"Teams that have four-men that can step out and make shots cause them problems. Look at Ryan Kelly at Duke, or Purdue. It puts Withey in a tough situation and makes Thomas Robinson have to guard. Davidson drove them and shot the 3. Deshaun Thomas could give them problems. They are very effective when they can keep both bigs around the rim. They can't afford foul trouble with Robinson. At times, he doesn't even defend because he can't afford to be off the floor."
"They lack depth -- and they have trouble guarding with their wings. [Connor] Teahan and [Travis] Releford aren't very good -- and none of the bigs off the bench give them much at all. Their wings really struggle to guard. They don't move well laterally or off screens."
"Consistent shooting. They don't have a consistent marksman -- especially with Tyshawn struggling like he has in the postseason. You can really focus on two guys -- Tyshawn and Thomas. They aren't that difficult to guard."
|How to stop them|
"Texas A&M ground it out, slowed it down and played a hard-fought physical game. They can go through spurts when they don't score. When you don't allow them to get in transition and get fast-break opportunities with Withey blocking shots, they have trouble scoring. The key is not to give them easy opportunities."
"Get back in transition, don't let Robinson or Withey catch it deep. Make them catch it away from the basket -- and that way help can get there quick enough. Also, late in the shot clock, make sure you close the lane and don't let Tyshawn get in the lane and close to the basket."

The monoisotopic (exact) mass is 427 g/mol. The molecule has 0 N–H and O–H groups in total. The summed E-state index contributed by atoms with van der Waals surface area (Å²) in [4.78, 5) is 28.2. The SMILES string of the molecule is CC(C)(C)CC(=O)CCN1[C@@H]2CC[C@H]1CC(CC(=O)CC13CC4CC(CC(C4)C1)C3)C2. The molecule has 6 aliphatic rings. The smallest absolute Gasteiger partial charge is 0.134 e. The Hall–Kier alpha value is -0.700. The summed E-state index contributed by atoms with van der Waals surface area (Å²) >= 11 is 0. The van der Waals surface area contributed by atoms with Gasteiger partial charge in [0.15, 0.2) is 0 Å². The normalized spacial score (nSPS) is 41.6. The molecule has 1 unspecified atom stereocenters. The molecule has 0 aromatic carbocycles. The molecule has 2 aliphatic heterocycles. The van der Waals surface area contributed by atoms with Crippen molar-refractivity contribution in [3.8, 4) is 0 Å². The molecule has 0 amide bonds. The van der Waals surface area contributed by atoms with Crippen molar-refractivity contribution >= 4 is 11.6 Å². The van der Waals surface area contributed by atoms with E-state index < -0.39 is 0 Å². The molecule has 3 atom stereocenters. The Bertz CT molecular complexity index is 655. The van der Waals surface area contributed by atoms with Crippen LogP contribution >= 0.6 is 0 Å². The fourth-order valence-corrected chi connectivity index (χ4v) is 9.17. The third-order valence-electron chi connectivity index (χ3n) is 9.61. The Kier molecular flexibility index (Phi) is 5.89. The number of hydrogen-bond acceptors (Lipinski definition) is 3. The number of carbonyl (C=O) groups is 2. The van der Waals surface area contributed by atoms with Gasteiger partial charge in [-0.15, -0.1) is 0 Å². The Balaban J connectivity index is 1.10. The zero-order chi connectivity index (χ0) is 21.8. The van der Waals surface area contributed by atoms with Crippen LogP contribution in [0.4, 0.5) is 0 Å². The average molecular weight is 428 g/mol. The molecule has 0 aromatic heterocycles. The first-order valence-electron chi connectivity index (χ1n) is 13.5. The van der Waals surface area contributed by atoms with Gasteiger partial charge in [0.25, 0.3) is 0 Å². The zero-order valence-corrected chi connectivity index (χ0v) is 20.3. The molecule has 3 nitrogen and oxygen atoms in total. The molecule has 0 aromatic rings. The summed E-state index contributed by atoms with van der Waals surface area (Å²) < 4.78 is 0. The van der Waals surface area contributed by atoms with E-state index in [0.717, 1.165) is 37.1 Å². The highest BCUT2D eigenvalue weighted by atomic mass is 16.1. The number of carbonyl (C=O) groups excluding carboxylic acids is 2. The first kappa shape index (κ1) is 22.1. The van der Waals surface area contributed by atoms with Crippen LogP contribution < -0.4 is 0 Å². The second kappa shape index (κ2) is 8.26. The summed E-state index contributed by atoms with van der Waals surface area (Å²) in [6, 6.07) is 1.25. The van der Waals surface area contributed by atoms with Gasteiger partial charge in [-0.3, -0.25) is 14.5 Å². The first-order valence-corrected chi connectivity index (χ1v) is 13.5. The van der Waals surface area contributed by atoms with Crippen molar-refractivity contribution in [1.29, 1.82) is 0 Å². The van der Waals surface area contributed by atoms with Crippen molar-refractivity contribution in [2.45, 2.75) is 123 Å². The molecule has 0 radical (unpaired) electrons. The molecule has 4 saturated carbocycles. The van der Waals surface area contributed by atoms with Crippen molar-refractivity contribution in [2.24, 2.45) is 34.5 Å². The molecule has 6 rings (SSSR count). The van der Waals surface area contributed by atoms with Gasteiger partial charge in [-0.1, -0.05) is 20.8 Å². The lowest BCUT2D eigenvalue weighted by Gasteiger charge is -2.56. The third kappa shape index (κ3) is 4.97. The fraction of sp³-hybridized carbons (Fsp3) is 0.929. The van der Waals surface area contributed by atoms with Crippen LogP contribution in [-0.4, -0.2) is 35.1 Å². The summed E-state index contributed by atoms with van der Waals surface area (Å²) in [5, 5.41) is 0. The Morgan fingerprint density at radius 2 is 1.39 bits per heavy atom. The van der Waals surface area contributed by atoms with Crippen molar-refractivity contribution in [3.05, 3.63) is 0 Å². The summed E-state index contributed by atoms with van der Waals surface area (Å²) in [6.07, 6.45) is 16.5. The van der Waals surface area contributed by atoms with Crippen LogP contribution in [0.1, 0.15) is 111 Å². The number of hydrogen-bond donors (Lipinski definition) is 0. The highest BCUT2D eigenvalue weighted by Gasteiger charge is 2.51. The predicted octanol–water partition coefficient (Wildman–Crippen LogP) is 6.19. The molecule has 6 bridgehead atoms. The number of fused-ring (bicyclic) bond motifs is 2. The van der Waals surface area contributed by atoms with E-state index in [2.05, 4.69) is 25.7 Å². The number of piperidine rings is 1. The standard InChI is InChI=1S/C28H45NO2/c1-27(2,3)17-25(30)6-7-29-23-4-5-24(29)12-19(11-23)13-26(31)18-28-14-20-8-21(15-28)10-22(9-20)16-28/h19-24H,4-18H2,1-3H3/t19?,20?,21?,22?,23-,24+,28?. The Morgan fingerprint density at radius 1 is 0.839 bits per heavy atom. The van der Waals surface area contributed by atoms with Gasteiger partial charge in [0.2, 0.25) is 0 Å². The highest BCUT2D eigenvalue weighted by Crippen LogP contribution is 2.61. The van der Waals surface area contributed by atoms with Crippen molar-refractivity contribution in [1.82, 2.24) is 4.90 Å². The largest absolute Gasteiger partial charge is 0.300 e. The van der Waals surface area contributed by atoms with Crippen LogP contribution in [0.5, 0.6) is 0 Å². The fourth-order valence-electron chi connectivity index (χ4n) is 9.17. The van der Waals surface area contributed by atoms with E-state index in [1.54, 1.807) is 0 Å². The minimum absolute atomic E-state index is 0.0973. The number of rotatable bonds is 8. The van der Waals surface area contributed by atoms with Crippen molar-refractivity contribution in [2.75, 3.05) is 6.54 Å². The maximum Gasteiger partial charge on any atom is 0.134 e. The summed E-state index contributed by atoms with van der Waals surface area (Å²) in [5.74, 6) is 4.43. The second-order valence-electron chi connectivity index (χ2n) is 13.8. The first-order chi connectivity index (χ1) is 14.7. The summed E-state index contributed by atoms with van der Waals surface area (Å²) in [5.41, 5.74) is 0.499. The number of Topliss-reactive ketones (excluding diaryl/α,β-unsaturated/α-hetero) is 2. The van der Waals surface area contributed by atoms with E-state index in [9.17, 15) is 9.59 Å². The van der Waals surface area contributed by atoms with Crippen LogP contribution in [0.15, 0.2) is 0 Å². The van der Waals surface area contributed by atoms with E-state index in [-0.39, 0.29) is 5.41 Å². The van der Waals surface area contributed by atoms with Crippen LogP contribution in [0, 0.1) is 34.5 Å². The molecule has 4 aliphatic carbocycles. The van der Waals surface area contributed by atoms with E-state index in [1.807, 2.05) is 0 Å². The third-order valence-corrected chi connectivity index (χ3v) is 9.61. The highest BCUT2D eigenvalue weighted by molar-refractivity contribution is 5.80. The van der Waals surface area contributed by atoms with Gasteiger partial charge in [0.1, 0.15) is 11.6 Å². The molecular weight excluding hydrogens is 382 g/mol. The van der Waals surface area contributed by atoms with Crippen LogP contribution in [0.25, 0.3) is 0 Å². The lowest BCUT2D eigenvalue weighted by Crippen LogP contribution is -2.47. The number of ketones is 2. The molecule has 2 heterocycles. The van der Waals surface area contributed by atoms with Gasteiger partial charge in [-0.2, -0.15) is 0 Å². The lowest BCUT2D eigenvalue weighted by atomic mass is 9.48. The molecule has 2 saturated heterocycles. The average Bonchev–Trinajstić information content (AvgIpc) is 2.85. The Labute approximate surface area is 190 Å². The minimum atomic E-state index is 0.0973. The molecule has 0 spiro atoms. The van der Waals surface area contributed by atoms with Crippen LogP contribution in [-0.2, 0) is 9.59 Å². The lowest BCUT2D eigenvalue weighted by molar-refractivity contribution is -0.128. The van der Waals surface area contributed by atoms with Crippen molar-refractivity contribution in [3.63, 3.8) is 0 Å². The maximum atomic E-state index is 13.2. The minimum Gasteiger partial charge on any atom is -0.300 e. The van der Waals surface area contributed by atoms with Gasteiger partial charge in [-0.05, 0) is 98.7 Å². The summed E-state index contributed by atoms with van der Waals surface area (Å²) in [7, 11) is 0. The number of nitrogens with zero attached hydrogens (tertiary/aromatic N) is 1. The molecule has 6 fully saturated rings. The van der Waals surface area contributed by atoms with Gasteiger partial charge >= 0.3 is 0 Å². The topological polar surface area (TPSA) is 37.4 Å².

"You need to try limit their fast-break opportunities and find a way to get Withey out of the game, which means having a pick-and-pop four-man who can step out and make shots from the perimeter. The easiest way to stop them, though, is to get back in transition."
|Best way to score on them|
"Get Withey in ball-screens away from the rim. Pull him out and that gives you opportunities to score in the paint. You have to attack Robinson and force him to have to guard."
"Pull Withey away from the basket. He doesn't guard ball-screens. If you have a smaller big man, that'll get him away from the basket. You also have to force the action inside, make Robinson move his feet."
"Make Robinson and Withey guard ball-screens. Bring both of them away from the basket, where they aren't comfortable. That way Withey isn't a rim protector anymore. Tyshawn is the energizer bunny, but he can be a ball-watcher and lose focus at times."
"Easy baskets and lobs at the rim. Regardless of what everyone says, they still have three pros on the floor. This team has made plays and shots when they have needed to. Robinson gets a rebound every 2½ or three minutes. The underrated aspect of Kansas is their offensive rebounding -- and it's not just Robinson and Withey. Releford and even Teahan sneak in there and get a few."
"They need to have balanced scoring. They can't just rely on Robinson and Withey down low. They need guys to make shots from the perimeter and when they aren't doing that, they will struggle."
"If I'm Bill Self, I'm worried about falling behind early. Can they make enough shots to catch up? They aren't a good 3-point shooting team, they only average about five a game. Who's going to make shots for them? That's a major worry."
"Bill [Self] has really maximized this team. He's going to scheme you. He's definitely not going to just line up and play you man-to-man. You'd better be ready to handle the triangle-and-two. He usually does it and tries to take the guards out of the game."
"Teams with length can give Kansas some issues. I'm not sure how much length Ohio State has, but I think a guy like [William] Buford could give them problems. I'm not sure Releford or anyone can really match up with him."
"This team just isn't that talented. Let's call it like it is, but the kids are tough and believe they should be in the Final Four. They think they should win."